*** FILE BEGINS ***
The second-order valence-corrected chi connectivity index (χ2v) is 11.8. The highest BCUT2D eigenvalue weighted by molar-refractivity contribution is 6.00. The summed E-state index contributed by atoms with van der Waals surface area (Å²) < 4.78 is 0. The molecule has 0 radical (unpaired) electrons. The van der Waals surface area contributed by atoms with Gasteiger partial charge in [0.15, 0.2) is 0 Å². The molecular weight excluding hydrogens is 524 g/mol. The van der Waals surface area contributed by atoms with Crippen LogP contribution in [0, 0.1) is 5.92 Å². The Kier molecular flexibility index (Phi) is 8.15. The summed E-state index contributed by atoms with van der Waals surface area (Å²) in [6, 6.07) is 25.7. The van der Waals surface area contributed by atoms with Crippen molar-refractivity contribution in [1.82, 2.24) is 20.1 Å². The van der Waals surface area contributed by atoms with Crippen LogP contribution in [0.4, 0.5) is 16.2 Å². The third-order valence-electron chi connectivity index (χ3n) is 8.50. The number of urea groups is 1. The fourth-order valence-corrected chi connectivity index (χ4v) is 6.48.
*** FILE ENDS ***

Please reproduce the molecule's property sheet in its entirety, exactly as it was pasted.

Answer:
The second-order valence-corrected chi connectivity index (χ2v) is 11.8. The highest BCUT2D eigenvalue weighted by molar-refractivity contribution is 6.00. The summed E-state index contributed by atoms with van der Waals surface area (Å²) < 4.78 is 0. The molecule has 0 radical (unpaired) electrons. The van der Waals surface area contributed by atoms with Gasteiger partial charge in [0.15, 0.2) is 0 Å². The molecular weight excluding hydrogens is 524 g/mol. The van der Waals surface area contributed by atoms with Crippen LogP contribution in [0, 0.1) is 5.92 Å². The Kier molecular flexibility index (Phi) is 8.15. The summed E-state index contributed by atoms with van der Waals surface area (Å²) in [6, 6.07) is 25.7. The van der Waals surface area contributed by atoms with Crippen molar-refractivity contribution in [1.82, 2.24) is 20.1 Å². The van der Waals surface area contributed by atoms with Crippen LogP contribution in [0.4, 0.5) is 16.2 Å². The third-order valence-electron chi connectivity index (χ3n) is 8.50. The number of urea groups is 1. The fourth-order valence-corrected chi connectivity index (χ4v) is 6.48.